Outlander, Claire

Now we are five episodes in, and this has become my favorite show, and yes –of course I am madly in love with Jamie, although I note that he is in some ways too perfect. He is kind and funny and smart and educated and brave and noble and handsome and strong. He always says the right thing at the right time. He looks dashing in a kilt and I could happily spend hours contemplating his muscled chest by the firelight. His smoldering looks and deep voice with its Scots burr make me lightheaded and a bit swoony. As a love interest, he is ideal, but as a character, I am starting to find him a little bland. Does he have no flaws? I do like that in the episode “Rent” he is protective but critical of Claire – not quite the “boy with a crush” mooning about as in earlier episodes. He also is not careful with Laoghaire’s feelings (one senses that there will be fallout from that), but that aside, one might wish for less perfection and more complexity from the character.

Claire and Jamie

Dougal, Colum, Geillis and Ned Gowan, on the other hand, are quite interesting characters and I want to know more about each of them. Dougal is strong and ruthless, sensitive and loyal, but is potentially dangerous to Claire and Jamie. Colum is smart, direct and powerful – commanding loyalty despite his physical infirmity. Geillis obviously knows or suspects a great deal more than she is letting on about Claire’s situation. One wonders if she is a druid, a forebearer of the women dancing around the stones while Claire and Frank watched, or whether she knew someone who fell through the stones. And Ned is just plain interesting.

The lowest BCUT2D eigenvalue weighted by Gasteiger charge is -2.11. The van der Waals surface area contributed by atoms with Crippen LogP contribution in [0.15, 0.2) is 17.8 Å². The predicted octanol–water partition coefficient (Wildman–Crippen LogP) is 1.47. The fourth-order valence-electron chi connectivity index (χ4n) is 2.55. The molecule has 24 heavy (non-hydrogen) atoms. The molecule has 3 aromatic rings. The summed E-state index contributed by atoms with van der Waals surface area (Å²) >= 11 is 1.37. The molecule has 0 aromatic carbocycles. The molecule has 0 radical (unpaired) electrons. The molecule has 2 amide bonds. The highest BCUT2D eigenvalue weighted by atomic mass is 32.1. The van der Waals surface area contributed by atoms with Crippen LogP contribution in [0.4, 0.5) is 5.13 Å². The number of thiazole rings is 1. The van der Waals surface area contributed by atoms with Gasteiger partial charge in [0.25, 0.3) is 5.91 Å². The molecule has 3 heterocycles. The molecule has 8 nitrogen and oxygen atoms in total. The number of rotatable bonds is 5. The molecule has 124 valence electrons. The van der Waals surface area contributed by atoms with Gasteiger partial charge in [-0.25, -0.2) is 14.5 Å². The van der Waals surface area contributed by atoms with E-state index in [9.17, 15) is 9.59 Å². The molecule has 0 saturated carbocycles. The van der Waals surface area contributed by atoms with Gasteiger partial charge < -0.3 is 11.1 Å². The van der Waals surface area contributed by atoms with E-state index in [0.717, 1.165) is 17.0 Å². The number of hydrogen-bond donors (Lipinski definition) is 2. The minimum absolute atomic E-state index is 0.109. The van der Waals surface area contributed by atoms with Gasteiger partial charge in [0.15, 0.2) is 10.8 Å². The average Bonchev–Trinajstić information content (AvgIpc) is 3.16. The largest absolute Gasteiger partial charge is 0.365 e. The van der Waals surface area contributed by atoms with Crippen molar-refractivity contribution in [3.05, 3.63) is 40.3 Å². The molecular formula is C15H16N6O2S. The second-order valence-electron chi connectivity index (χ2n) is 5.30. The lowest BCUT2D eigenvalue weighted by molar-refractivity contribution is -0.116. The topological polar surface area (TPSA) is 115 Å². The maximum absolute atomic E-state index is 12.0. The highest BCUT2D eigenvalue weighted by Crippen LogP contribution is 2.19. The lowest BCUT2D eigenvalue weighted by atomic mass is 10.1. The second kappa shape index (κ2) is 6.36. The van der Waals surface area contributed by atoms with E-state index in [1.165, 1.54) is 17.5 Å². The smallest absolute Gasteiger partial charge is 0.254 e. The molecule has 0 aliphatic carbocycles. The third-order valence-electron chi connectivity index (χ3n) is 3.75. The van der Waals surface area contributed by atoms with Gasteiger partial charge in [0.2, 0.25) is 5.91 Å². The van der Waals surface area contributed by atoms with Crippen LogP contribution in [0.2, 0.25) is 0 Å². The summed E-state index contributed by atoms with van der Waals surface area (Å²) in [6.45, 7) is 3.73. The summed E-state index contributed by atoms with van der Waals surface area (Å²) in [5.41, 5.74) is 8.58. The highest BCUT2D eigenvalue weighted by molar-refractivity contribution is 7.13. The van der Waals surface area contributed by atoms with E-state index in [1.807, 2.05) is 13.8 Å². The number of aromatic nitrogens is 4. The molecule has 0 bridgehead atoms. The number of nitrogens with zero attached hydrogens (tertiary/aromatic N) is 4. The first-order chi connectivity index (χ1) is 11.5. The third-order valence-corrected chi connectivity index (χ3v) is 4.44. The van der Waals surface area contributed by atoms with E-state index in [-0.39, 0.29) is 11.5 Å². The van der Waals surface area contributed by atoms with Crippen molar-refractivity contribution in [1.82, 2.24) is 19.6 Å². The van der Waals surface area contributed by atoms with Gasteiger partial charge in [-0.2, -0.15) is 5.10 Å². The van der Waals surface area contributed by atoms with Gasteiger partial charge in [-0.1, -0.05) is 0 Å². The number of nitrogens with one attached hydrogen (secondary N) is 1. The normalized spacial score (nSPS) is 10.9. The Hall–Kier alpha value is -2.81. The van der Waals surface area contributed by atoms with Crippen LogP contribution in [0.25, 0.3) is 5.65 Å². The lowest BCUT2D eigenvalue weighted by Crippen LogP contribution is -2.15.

Geillis also provides an example of something that puzzles me about the show. Sometimes the people in the series do something that is anachronistic and I am not sure whether it is a plot point or a mistake. For example, in one scene Geillis tells Claire that the key to having freedom for a woman is to get married. The problem is that in that time, that would have gone without saying – that is something that every woman would have known. So is this a plot point showing us that Geillis knows that Claire needs to be told this, or is it a gaffe? Since there are other slip-ups in the show, such as a plot point turning on mistaking Lily of the Valley for ransom but the plant shown doesn’t bear even the slightest resemblance to either of those plants, or Claire having a new outfit in every scene at a time when most women would have had only a few dresses, I don’t know what to make of Geillis telling Claire this obvious thing.